Decoding voluntary movements and postural tremor based on thalamic LFPs as a basis for closed-loop stimulation for essential tremor.
Essential Tremor mainly affects voluntary movements and sustained postures. Here, we show that the voluntary movements and postural shaking of people affected by Essential Tremor can be decoded using nerve cell activity recorded in a part of the brain called motor thalamus. This information can potentially be used to improve brain stimulation as a treatment for Essential Tremor, so that stimulation could be delivered on demand.
Background: High frequency Deep brain stimulation (DBS) targeting motor thalamus is an effective therapy for essential tremor (ET). However, conventional continuous stimulation may deliver unnecessary current to the brain since tremor mainly affects voluntary movements and sustained postures in ET.
Objective: We aim to decode both voluntary movements and the presence of postural tremor from the Local field potentials (LFPs) recorded from the electrode implanted in motor thalamus for stimulation, in order to close the loop for DBS so that stimulation could be delivered on demand, without the need for peripheral sensors or additional invasive electrodes.
Methods: LFPs from the motor thalamus, surface electromyographic (EMG) signals and/or behavioural measurements were simultaneously recorded in seven ET patients during temporary lead externalisation 3–5 days after the first surgery for DBS when they performed different voluntary upper limb movements. Nine different patients were recorded during the surgery, when they were asked to lift their arms to trigger postural tremor. A machine learning based binary classifier was used to detect voluntary movements and postural tremor based on features extracted from thalamic LFPs.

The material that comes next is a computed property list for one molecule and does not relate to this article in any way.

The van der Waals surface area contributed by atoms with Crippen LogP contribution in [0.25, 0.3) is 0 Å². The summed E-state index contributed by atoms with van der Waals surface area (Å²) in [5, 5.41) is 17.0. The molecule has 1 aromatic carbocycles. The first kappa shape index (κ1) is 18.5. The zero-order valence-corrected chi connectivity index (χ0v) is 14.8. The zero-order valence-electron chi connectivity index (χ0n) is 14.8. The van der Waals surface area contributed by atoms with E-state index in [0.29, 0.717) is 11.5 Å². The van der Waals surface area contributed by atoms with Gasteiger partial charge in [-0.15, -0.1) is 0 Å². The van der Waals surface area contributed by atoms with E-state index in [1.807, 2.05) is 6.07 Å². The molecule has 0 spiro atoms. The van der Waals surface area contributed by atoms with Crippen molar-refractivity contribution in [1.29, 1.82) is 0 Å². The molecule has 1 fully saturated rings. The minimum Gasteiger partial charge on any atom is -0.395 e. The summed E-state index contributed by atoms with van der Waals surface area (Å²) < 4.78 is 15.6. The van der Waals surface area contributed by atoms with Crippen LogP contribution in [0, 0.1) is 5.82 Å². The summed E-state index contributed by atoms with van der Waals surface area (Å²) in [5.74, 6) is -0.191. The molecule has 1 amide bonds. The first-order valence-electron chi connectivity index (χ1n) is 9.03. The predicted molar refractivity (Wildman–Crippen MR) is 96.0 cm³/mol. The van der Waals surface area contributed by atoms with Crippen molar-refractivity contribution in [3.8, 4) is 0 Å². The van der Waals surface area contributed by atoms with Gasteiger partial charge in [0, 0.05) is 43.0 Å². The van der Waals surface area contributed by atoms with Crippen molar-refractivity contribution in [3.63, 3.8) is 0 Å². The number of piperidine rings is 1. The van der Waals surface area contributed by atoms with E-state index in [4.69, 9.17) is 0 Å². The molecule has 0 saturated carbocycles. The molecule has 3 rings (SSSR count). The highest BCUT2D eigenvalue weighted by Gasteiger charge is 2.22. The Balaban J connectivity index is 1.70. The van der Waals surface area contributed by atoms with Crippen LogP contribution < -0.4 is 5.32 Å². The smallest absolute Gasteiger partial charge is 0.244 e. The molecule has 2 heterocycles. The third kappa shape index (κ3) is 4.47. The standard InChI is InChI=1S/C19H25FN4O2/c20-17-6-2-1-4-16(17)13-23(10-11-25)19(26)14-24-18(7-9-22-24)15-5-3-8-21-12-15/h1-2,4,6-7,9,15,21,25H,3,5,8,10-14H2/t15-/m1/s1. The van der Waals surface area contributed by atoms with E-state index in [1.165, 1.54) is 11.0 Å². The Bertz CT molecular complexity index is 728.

Results: Cross-validation demonstrated that both voluntary movements and postural tremor can be decoded with an average sensitivity of 0.8 and false detection rate of 0.2. Oscillatory activities in the beta frequency bands (13–23 Hz) and the theta frequency bands (4–7 Hz) contributed most to the decoding of movements and postural tremor, respectively, though incorporating features in different frequency bands using a machine learning approach increased the accuracy of decoding.